Prescription Diet Cat Foods – Real or Not?

Prescription Cat Food

Is Prescription Cat Food Real or Not?

When a veterinarian says your cat needs a "prescription" diet, does that mean the food you are being asked to buy is high quality and contains healthy ingredients, or is even necessary for your cat? 

In my opinion, NO.

In my over 40 years of experience as a breeder, coupled with conversations with my own veterinarians and a nutrition expert (someone who received specialized training in pet nutrition past their four years of veterinary school), prescription diets represent an area of the commercial cat food industry that is, at best, misleading and not well understood.

In particular, Hill's Science Diet prescription food is expensive and contains ingredients that are NOT healthy for our cats. For example, Science Diet prescription dry and canned foods include corn, oats, wheat, and soy, which have no nutritional or health value to a cat's diet. Corn is a filler and is not well tolerated nor has any nutritional value for cats. Because these prescription foods contain fillers, they are high in carbohydrates (mainly in dry form) and low in moisture (water). Additionally, Persian cats are known to have more sensitive digestive systems and food allergies to corn and soy.

Many prescription diets do not contain natural (muscle) meat protein but instead use "by-products" as the primary source of protein (often the only source of protein). Not only do cats need a natural meat protein, but they also require water and lots of it for their urinary tract and other organs to work correctly. By-products are less expensive than muscle meat. You would think (for as much as they charge for their "prescription" diets) that pet food companies would use a healthier and more consistent meat source and other known healthy ingredients.

Ingredients in pet food are listed in descending order by weight. However, many labels are misleading as pet food companies will "bury" (called "ingredient splitting") the same ingredient (named differently) lower in the list. This means it allows the different grain ingredients to be broken into smaller units, placing them lower on the ingredient list. However, when all the grains are added, their total contribution to the diet (including the protein content) often dramatically outweighs the first listed ingredient.

For Example:

The top ingredients in Hill's prescription c/d dry food are:

Brewers Rice, Corn Gluten Meal, Chicken By-Product Meal, Pork Fat, Chicken, Chicken Liver Flavor, Lactic Acid, Fish Oil,...

As you can see, the first two ingredients are carbohydrates, and the third is chicken by-product meal. This means this food is high in carbohydrates and is NOT meat-based; fat and flavor do not count as meat. Furthermore, there is no independent agency, the FDA, or the Agricultural Department that oversees the medical claims of "prescription" diets. In my opinion, this is scary.

The FDA is limited by law, leaving pet food companies free to tout these foods' efficacy, safety, and suitability to veterinarians and the public. Additionally, most veterinarians do not have adequate education on nutrition. They are not "specialists". They are not "nutritionists". Over ten years ago, I asked my veterinarian why he recommended and carried Hill's Science Prescription Diets, knowing it contained corn, by-products, and other fillers, which he knew were unhealthy for dogs or cats. His answer: while he was in vet school, the nutrition course was very short, with minimal work required, and was oftentimes taught by people with ties to the pet food industry. My vet admitted that the "nutrition" portion of schooling was sadly lacking in what was and was not a proper diet for all the different species they must learn about. In short, there was not enough time to adequately study nutrition. Subsequently, veterinarians rely on and allow Hill's, Purina, Iams, and Royal Canin to dictate what ends up in our cat's food bowls.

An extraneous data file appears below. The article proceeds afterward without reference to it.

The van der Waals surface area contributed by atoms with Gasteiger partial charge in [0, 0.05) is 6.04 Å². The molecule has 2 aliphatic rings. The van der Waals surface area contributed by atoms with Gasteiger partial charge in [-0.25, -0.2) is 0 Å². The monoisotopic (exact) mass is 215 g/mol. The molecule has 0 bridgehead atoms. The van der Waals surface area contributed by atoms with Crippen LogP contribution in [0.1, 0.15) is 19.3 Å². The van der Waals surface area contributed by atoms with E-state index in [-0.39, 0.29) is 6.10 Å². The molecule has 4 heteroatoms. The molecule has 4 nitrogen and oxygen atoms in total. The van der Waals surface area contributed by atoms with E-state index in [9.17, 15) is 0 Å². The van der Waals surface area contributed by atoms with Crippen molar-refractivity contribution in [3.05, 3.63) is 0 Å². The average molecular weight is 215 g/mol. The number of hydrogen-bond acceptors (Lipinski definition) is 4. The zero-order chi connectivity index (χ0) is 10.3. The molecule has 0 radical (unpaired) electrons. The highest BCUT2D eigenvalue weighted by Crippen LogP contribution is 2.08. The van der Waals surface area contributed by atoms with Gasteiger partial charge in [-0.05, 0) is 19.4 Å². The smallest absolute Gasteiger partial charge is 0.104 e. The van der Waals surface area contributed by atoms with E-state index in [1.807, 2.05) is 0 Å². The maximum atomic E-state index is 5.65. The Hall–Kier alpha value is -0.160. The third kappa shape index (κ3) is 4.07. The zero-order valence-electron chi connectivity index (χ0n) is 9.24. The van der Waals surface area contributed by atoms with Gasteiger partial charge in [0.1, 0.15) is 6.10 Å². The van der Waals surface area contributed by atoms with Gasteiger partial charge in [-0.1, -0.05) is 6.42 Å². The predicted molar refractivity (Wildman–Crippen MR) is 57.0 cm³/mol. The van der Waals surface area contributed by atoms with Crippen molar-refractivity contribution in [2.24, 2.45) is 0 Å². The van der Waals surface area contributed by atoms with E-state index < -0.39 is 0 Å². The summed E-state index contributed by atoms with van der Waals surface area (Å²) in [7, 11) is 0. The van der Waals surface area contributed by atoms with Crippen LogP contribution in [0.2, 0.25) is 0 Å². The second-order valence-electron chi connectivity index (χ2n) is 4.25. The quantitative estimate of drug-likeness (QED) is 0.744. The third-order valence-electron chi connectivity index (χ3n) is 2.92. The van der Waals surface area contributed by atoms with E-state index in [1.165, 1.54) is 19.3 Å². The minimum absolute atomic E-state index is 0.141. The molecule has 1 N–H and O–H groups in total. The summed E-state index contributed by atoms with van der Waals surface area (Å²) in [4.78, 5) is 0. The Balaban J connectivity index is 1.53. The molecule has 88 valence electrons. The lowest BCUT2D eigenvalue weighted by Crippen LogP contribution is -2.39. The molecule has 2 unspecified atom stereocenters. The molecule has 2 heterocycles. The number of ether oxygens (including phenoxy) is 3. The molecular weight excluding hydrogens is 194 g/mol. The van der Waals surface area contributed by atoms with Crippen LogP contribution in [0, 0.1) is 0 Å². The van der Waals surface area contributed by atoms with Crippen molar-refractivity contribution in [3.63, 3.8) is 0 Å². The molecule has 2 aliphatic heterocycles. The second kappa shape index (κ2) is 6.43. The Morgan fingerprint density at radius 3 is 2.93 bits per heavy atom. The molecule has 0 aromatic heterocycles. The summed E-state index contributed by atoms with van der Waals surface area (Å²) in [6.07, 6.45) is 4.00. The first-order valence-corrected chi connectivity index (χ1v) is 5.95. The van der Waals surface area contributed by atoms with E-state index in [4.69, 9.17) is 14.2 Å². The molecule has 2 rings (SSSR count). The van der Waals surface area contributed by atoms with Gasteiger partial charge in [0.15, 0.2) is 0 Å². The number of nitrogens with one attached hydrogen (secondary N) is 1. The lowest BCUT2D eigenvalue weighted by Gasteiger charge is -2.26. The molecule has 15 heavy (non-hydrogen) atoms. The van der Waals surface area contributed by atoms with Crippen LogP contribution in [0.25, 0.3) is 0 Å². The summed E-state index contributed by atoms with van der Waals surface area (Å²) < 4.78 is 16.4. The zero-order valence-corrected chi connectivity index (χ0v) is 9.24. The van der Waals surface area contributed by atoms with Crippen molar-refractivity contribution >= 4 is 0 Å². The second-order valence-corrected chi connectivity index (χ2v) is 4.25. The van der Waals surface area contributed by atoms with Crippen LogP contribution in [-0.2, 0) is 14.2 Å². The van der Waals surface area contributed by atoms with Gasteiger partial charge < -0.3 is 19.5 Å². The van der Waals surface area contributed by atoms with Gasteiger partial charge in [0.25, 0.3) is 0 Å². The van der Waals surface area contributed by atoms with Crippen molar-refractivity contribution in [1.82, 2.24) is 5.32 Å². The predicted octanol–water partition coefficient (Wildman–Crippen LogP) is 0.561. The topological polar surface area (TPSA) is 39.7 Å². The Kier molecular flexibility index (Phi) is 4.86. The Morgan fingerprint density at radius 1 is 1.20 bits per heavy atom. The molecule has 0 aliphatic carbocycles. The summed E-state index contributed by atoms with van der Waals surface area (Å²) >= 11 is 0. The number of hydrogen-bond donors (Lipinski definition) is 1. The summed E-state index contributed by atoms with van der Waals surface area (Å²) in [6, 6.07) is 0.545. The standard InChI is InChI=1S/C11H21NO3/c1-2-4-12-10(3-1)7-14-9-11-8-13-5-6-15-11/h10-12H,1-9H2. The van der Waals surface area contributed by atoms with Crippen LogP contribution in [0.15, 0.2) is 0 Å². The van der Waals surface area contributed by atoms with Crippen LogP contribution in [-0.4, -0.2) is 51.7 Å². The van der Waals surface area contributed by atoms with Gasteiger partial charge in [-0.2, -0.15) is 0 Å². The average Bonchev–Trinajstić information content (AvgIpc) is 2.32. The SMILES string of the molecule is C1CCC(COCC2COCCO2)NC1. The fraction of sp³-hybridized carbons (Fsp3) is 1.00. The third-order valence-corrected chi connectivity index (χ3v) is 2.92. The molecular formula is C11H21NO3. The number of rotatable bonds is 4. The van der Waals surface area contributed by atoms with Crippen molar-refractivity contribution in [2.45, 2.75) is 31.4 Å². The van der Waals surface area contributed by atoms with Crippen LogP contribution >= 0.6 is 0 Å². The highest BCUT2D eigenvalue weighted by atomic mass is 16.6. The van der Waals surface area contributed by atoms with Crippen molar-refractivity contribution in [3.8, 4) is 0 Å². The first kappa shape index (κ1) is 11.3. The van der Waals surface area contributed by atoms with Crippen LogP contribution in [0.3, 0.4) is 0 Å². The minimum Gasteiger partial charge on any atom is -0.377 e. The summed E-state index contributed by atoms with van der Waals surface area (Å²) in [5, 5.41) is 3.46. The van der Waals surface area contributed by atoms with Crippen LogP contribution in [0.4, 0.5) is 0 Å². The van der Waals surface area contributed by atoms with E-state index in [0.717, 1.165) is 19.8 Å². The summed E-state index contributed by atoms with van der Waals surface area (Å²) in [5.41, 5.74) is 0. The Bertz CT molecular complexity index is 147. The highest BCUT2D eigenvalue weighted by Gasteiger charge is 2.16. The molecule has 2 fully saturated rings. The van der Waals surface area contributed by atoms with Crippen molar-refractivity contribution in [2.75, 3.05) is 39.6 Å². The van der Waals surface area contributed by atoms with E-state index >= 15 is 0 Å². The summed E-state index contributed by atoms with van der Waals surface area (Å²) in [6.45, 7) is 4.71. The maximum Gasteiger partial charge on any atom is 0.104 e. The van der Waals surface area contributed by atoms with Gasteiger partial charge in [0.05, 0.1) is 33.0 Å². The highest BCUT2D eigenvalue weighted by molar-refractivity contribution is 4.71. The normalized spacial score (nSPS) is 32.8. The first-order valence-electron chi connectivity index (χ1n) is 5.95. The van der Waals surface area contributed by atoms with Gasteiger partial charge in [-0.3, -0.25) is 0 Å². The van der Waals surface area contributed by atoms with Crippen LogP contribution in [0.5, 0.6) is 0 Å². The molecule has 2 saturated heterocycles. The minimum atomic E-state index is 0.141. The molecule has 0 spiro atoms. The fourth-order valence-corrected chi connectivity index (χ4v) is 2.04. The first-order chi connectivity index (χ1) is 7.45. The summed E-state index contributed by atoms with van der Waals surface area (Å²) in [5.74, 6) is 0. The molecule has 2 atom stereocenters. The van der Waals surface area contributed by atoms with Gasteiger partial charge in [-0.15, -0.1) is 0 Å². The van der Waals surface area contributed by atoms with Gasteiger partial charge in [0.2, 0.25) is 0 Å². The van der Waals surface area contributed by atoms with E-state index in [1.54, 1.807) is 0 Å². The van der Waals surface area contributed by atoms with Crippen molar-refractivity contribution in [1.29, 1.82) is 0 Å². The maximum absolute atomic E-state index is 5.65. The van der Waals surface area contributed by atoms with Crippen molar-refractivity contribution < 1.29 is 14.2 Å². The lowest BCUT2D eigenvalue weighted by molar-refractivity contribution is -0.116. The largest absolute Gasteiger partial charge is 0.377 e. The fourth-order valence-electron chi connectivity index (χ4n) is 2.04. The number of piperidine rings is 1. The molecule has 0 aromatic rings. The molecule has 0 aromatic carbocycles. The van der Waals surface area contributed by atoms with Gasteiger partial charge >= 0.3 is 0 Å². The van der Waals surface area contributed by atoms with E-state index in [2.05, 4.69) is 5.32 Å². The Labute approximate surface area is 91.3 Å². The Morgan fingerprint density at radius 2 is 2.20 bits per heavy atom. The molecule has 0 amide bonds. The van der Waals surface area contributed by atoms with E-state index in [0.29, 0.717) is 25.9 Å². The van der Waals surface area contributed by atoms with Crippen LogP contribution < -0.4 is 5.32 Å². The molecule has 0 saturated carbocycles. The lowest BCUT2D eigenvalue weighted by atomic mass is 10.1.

Quoting the FDA/CVM Communications Staff Deputy Director: "Prescription diet" is an industry-coined term and holds no legal meaning." What does that mean? These prescription diets contain no ingredient that requires a "prescription." The trademark "prescription" was granted to Hill's in 1990 and is a marketing tool between Hill's Science Diet and veterinarians.

I believe that veterinarians prescribing these diets genuinely believe they are doing what is best for their patients, but only because that is what they have been told, not based on any evidence. Companies such as Hill's, Purina, Iams, and Royal Canin have done a great job marketing products to veterinarians, and it has become routine for a vet to reach for a can of c/d if a cat presents with a urinary tract infection or other "prescription" diets for different issues. It is a no-brainer for them.

Sadly, contrary to pet owners' and veterinarians' beliefs, these prescription diets are not formulated for optimal cat health and, in many cases, could be detrimental. Just read the label of any of these "prescription" diets and look at the ingredients in them, and you will see how unhealthy these foods are.

Furthermore, any cat or dog food you can buy in a pet store, big box store, or grocery store will be subpar.  There is not one of them that, at some time or another, has not been "recalled" by the Food and Drug Administration (FDA).  Click here to check whether the FDA has ever recalled your cat or dog food.

For further reading on this subject, written by a FELINE veterinarian, click here.

Prescription pet food